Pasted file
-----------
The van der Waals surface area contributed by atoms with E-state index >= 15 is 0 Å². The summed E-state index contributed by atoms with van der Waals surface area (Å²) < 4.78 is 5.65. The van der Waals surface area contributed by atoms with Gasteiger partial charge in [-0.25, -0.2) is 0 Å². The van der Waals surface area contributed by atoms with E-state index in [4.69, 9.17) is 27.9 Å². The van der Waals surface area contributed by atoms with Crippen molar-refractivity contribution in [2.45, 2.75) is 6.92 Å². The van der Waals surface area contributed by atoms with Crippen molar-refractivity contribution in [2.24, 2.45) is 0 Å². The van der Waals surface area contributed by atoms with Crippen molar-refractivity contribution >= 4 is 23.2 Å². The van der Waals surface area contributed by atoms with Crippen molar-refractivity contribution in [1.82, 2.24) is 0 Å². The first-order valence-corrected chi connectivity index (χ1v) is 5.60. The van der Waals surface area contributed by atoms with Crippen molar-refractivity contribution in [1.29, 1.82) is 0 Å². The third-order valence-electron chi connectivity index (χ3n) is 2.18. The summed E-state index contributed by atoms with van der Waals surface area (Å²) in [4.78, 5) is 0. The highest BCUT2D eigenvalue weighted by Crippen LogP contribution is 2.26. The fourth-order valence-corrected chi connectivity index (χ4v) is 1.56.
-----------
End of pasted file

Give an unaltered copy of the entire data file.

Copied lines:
The van der Waals surface area contributed by atoms with E-state index >= 15 is 0 Å². The summed E-state index contributed by atoms with van der Waals surface area (Å²) < 4.78 is 5.65. The van der Waals surface area contributed by atoms with Gasteiger partial charge in [-0.25, -0.2) is 0 Å². The van der Waals surface area contributed by atoms with E-state index in [4.69, 9.17) is 27.9 Å². The van der Waals surface area contributed by atoms with Crippen molar-refractivity contribution in [2.45, 2.75) is 6.92 Å². The van der Waals surface area contributed by atoms with Crippen molar-refractivity contribution in [2.24, 2.45) is 0 Å². The van der Waals surface area contributed by atoms with Crippen molar-refractivity contribution >= 4 is 23.2 Å². The van der Waals surface area contributed by atoms with Crippen molar-refractivity contribution in [1.82, 2.24) is 0 Å². The first-order valence-corrected chi connectivity index (χ1v) is 5.60. The van der Waals surface area contributed by atoms with Crippen molar-refractivity contribution in [1.29, 1.82) is 0 Å². The third-order valence-electron chi connectivity index (χ3n) is 2.18. The summed E-state index contributed by atoms with van der Waals surface area (Å²) in [4.78, 5) is 0. The highest BCUT2D eigenvalue weighted by Crippen LogP contribution is 2.26. The fourth-order valence-corrected chi connectivity index (χ4v) is 1.56.